Long term, we’re supporting efforts to reduce reliance on fossil fuels, including LNG, over the long term, including through a task force that we established with the European Union some months ago on energy security that’s working very actively, looking at ways both to reduce demand, to pursue renewables, to make the transition.  And then we’re working with global partners to reduce dependence on fossil fuels and accelerate the transition to renewables beyond Europe.

It’s a long way of saying that there are clear challenges in the months ahead that we’re addressing, but there is also a very significant opportunity to do two things.  One, to finally end the dependence of Europe on Russian energy and thus the position that Europe is in of being on the receiving end of the weaponization of energy by Russia, and also to accelerate the transition to renewables and to make sure that we’re addressing the climate challenge that we face.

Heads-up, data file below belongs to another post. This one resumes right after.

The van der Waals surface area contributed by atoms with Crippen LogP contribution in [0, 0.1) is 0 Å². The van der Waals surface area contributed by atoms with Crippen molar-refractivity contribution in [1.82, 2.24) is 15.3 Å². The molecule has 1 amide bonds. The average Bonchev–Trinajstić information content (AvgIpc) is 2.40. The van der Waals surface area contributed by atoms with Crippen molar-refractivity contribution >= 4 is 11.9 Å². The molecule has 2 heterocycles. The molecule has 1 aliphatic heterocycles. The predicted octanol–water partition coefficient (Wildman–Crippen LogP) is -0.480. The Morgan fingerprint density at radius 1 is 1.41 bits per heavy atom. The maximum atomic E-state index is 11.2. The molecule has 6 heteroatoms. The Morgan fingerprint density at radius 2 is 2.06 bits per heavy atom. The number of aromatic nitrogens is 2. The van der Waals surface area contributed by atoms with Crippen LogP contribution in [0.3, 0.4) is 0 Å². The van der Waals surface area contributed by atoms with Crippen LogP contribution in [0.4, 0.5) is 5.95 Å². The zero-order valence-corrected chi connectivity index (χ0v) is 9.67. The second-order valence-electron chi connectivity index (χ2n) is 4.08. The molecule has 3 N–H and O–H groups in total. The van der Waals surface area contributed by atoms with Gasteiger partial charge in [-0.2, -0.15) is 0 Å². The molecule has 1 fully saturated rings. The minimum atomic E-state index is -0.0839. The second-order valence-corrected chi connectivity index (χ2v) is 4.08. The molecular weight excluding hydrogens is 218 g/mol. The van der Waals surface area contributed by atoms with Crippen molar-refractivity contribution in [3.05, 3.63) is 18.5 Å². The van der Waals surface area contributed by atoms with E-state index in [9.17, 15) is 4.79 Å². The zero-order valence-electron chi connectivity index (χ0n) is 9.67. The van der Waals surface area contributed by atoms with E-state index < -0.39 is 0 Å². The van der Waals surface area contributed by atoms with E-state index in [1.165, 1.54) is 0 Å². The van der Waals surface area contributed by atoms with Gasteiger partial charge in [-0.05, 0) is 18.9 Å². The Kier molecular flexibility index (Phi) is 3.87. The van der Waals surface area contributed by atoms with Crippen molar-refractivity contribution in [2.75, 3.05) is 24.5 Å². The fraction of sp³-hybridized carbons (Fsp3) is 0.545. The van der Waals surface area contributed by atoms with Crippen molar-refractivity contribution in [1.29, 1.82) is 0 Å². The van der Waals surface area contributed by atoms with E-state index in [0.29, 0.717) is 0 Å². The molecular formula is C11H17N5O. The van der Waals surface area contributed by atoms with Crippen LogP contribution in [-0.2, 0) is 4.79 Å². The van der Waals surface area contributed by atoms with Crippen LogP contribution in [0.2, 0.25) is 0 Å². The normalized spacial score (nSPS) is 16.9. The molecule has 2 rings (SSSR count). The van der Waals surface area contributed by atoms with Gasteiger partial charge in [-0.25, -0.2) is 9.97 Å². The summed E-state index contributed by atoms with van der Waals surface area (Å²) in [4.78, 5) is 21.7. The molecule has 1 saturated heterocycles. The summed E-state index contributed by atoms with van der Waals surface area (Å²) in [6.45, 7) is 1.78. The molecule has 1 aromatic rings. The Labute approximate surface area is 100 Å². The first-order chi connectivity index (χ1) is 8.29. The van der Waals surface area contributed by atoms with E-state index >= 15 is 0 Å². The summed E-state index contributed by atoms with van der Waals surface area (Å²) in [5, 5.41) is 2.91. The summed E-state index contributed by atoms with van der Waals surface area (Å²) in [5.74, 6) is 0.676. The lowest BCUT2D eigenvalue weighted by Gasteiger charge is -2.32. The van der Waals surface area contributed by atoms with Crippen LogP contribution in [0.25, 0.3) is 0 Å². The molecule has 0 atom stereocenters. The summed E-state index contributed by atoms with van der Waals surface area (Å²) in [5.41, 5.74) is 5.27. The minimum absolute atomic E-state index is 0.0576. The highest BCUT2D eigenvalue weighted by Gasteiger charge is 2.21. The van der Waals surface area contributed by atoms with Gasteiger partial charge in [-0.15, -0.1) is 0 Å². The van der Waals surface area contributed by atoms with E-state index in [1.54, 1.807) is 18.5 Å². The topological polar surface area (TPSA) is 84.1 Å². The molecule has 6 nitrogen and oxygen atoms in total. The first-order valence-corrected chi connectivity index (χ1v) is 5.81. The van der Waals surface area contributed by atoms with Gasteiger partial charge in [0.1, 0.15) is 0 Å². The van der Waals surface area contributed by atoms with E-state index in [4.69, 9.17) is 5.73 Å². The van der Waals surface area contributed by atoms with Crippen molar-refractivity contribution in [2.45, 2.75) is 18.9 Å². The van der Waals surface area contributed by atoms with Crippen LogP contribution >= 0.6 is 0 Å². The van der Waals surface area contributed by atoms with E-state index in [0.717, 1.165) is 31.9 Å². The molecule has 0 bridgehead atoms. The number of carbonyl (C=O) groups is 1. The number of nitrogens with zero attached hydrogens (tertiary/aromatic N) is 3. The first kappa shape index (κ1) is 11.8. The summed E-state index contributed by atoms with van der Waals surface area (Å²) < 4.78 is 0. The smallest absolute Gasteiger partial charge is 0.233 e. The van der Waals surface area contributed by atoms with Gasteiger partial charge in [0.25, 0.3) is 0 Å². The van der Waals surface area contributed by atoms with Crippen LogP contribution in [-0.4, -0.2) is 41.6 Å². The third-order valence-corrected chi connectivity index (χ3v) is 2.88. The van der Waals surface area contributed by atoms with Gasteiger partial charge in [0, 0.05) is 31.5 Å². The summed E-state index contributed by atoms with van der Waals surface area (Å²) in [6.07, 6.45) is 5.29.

So we can and we are working to do all of this in a way that provides energy security for Europeans and not only gets us through the next months, but leaves us in a better, stronger position for the years ahead.

EXTERNAL AFFAIRS MINISTER JAISHANKAR:  On the price cap, we had a brief discussion on it this morning.  More technical people are engaged between the two systems on this particular subject.  It is of course a G7 initiative.  Now, you have to understand that in the last few months, the energy markets are already under very great stress.  Countries in the Global South have found it difficult to compete for limited energy, not just in terms of pricing, escalating pricing, but often in terms of availability.  There are tenders – countries have had tenders for which they don’t even get a reply from suppliers.